Japan has always had a rich cinema industry and it might surprise many that silent films were made in Japan before 1900.
I am a big fan of silent films and thought that you would enjoy this too.
Here's the description taken straight from the Youtube channel of Saturnome:
Here's the final sword fight of Orochi, a obscure 1925 samurai film by forgotten director Buntaro Futagawa featuring star Tsumasaburo Bando.
It story concern a unlucky samurai who fall from grace due to various misunderstandings and tries to save his reputation. It's ending makes it different than what we are used to.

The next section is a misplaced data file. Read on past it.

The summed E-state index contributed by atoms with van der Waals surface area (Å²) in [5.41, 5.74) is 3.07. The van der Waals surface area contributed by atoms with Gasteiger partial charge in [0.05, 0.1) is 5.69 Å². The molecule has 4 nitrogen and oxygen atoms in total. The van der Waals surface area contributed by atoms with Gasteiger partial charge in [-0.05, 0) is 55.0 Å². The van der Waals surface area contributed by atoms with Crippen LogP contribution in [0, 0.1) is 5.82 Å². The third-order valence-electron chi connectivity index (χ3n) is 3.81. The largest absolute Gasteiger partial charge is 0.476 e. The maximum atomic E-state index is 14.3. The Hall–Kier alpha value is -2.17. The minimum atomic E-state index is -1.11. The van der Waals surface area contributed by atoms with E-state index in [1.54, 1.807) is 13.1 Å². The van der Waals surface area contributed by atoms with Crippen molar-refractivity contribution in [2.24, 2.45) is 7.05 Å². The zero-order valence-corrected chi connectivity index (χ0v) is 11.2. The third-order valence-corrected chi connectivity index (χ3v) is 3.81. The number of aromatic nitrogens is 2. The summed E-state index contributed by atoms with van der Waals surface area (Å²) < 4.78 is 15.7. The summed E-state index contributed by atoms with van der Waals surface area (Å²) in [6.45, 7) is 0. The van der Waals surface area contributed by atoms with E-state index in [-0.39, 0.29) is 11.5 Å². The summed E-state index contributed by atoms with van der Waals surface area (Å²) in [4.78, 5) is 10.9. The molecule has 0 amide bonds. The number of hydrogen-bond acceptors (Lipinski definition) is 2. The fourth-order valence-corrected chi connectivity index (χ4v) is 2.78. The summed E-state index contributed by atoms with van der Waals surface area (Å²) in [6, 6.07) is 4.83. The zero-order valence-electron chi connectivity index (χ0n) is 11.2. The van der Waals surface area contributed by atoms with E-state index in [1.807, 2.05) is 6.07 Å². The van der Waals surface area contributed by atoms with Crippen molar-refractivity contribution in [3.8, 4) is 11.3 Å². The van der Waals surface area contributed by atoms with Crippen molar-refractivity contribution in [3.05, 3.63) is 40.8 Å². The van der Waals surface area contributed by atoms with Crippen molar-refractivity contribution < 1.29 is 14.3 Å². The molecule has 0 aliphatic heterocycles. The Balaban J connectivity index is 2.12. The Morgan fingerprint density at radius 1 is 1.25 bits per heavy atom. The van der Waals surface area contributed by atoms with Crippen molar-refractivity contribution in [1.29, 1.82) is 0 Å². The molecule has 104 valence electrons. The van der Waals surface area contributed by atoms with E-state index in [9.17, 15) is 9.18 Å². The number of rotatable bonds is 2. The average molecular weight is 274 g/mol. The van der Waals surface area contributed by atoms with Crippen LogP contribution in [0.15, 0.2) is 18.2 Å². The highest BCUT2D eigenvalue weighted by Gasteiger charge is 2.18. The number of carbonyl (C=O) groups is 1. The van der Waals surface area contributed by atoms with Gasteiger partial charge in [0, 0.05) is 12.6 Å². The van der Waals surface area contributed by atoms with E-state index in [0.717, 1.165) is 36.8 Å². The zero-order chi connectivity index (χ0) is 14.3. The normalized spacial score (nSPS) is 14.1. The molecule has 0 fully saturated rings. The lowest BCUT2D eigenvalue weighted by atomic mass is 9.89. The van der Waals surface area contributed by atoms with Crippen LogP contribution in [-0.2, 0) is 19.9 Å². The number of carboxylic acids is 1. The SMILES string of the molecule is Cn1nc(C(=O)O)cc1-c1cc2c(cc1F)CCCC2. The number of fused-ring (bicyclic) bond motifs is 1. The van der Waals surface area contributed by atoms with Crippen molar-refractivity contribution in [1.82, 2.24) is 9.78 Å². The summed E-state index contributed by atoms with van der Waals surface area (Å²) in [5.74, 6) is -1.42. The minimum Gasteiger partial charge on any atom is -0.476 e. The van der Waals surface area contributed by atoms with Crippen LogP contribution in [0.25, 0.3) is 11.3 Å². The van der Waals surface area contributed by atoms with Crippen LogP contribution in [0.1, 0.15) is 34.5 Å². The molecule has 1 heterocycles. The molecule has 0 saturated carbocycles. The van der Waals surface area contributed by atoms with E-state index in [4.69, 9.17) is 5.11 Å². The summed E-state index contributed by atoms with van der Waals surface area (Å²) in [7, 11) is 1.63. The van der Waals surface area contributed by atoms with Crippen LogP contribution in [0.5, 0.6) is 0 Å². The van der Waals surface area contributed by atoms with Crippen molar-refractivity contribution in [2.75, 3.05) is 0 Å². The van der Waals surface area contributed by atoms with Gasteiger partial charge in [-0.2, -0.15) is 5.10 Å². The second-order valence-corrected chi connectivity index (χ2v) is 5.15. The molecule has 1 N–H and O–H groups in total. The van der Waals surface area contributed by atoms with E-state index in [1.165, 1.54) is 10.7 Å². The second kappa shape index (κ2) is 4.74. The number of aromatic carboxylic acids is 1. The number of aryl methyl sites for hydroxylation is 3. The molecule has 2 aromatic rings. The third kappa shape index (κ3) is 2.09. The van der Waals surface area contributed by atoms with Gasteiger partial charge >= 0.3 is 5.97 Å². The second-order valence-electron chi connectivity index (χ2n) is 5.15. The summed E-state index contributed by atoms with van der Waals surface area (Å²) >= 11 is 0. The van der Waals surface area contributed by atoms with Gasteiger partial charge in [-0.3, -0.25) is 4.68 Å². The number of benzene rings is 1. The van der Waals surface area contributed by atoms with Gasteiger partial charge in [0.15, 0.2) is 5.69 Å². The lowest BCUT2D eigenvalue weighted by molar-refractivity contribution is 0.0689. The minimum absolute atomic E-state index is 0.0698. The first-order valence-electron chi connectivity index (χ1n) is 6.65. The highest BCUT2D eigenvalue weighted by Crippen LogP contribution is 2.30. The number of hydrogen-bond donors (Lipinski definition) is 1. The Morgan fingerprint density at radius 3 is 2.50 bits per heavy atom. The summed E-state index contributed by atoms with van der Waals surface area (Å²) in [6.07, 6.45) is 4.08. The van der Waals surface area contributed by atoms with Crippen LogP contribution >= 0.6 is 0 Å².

It's interesting how it feels like they're trying to capture a wild animal. The whole village is there, scared to death of a single, desperate and crazy-acting man. The battle ends when he kills someone in the crowd. Viewed as a monster by everybody, it is actually the first time he kill someone and can't take it.
Japanese films of the 1920s are almost nonexistent these days due to earthquake, fire and other hazards which have destroyed much of Japan's silent legacy. Orochi is a very rare kind which survived in complete form to these days.
Though it is not exactly a masterpiece (but it is very enjoyable) it's historical importance and uniqueness status can't be overstated; it's a rare chance to enjoy a certain kind of cinema.
The voice you hear is a benshi, a traditional silent film narrator of Japan. This track was recorded for the Digital Meme's DVD release. Thanks to them, this film now can be viewed anywhere in the world.